• Firewall and open port data
  • Malware alerts
  • Login attempt information
  • Application errors
  • Hotel employee names and usernames
  • Local PC names and OS details
  • Server names and OS details
  • security policy details
  • and a bunch of other information.

In other words, a veritable road map for the bad-peops.

Businesses need to create processes to manage new cloud instances and ensure they are secure as well as audit existing cloud instances.

Likely in this case, this instance was created by an employee to do a particular task and probably never even considered security.

Servers will now need to be rekeyed and automation edited to accommodate that and companies will need to figure out the security implications and mitigations of the rest of the data that was exposed.

And of course, since this is an outsource vendor, these company’s vendor cyber risk management program are, apparently, defective.

Information for this post came from ZDNet.

 

 

 

 

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$67 Million Jury Verdict for Violating People’s Privacy

This is not directly a security issue.  Or a privacy issue. Because the County did not get hacked.

BUT it still is important to businesses.  And governments.

Juries are no longer sitting back and allowing organizations to ignore basic privacy law without consequences.

In this case it is Bucks County, Pennsylvania (population about 650,000), and this is going to cost them some bucks.

The federal jury awarded $1,000 for each of the 67,000 people who were booked into jail in the county since 1938.

The Bucks County budget is about $400 million, so this verdict, if it stands, represents about 16% of the total county budget for a year.

These people, whether they were convicted of a crime or not, were added to a publicly available web site  called the Inmate Lookup Tool.

The suit started in 2013 – six years ago – when Daryoush Taha was arrested and charged with harassment, disorderly conduct and resisting arrest.  He was released the next day.  He completed a one year probationary program for first time offenders and the judge ordered that his arrest record be expunged.

For whatever reason, the folks that ran the Inmate Lookup Tool didn’t get the message and his name, photo, personal details and charges were available online.  Apparently, posting that information online is against the law in Pennsylvania.

The federal judge granted class action status and the plaintiff’s attorney said, in closing arguments, that residents have the right to expect that local governments follow the law.

The county said that they did not know that posting all of this personal information on people who were arrested was illegal.

Basically, their defense was “we’re dumb.  We didn’t know the law.”

I wonder how that defense would work for someone they arrested?

Likely the County does not have insurance for this and, for the most part, you cannot get insurance to cover the penalty for being convicted of a crime.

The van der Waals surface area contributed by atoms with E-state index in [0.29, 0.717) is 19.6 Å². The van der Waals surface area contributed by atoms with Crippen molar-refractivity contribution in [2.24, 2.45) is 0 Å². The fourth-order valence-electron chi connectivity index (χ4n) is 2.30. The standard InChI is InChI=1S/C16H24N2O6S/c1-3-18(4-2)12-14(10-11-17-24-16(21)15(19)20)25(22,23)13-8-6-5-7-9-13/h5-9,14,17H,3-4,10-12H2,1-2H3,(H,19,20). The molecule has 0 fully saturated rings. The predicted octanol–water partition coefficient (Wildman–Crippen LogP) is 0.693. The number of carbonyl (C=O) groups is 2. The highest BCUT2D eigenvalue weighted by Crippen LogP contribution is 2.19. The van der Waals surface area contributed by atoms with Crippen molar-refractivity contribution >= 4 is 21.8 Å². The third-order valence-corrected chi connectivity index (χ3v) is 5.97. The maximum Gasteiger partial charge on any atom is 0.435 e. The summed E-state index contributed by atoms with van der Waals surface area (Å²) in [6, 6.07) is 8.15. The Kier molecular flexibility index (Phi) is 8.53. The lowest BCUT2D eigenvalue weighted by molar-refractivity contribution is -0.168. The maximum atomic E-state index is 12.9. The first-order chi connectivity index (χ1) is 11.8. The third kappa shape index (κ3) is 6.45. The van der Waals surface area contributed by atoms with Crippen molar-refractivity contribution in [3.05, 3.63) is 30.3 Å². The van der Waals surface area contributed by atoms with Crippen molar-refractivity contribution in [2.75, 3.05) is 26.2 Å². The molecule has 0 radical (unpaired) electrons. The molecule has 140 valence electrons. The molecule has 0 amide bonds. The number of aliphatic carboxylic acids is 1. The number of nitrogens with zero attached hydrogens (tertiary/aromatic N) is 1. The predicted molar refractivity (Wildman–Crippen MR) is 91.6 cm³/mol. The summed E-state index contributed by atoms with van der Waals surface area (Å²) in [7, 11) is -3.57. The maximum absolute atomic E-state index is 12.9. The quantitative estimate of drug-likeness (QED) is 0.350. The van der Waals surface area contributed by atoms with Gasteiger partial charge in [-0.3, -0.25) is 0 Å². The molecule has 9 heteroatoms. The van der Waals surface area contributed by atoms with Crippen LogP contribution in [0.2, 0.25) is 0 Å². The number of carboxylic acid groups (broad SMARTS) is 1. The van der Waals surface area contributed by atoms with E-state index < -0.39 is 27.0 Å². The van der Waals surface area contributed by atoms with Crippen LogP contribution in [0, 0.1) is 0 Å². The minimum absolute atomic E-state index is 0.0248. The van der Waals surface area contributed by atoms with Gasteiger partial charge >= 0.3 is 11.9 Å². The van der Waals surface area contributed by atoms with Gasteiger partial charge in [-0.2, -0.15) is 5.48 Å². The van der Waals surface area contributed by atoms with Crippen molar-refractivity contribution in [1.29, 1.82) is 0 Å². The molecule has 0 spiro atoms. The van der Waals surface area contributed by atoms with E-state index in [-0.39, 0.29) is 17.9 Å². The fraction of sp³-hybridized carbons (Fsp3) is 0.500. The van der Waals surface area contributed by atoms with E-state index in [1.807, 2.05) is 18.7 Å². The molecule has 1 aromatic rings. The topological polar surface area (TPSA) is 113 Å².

This is only one of a number of cases we have seen lately where juries have said (to steal a line from a movie) “I’m as mad as hell and I am not going to put up with it any more“.

For businesses, this means that a defense of ignorance or gee, I’m sorry, is not a sure fire defense anymore.  We just saw Equifax’s Moody’s rating downgraded to NEGATIVE as a result of their breach as an example.

Information for this post came from the Philly Inquirer.

I don’t have a crystal ball, but I don’t see this getting better for companies that violate privacy or security laws in the future.

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Germany (And Others) Talks About Banning End to End Encryption

Der Spiegel is reporting that the German Ministry for Internal Affairs is planning to require all Internet message service providers be able to provide unencrypted copies of messages if requested.

This is, of course, not new.  The Crypto Wars started in the 1990s with Phil Zimmerman and PGP and continues to this day.  A few years ago the FBI got into a fight with Apple after the San Bernadino shootings and lost.

But politicians are not stopping.

Maybe what is going on in Germany is an edge case, but we should not assume that.

If end to end encryption is banned (meaning that Whatsapp, iMessage, Signal and a host of other products would be illegal), how would that be enforced?

Would ISPs be required to have access to your computers and phones to detect and remove such products?

Would countries have to implement tech like China’s great firewall (which Russia and other countries are already working on doing)?

Lets assume such a law passes and messaging providers comply.  That means that they would have to have the crypto keys needed to decrypt any message.  Or the government would.

Given that hackers seem to be winning the war, do you really think that Russia or China would not compromise some Apple or Google employee?  Threaten to kill their entire family?  Or worse?

Of course, people could install software that was written in countries that didn’t have such a law.

Possibly, the law could say that if you are found in possession of such software they will throw you in jail.

And how do you deal with Steganography – the art of hiding information in photos and other images.

I promise this will not end any time soon.

Unfortunately, we need to educate politicians worldwide about the risks and difficulties of what they are asking for and that won’t be easy because people want to feel safe and that is what politicians think they are offering them.  In fact, what they are really doing is increasing risk.  Risk to people’s privacy.  Risk to people’s healthcare.  Risk to people’s finances.  Risk to people’s lifestyle.

Just remember that proverb – may you live in interesting times.  It is definitely interesting.

Some information for this post came from Boing Boing and Bruce Schneier.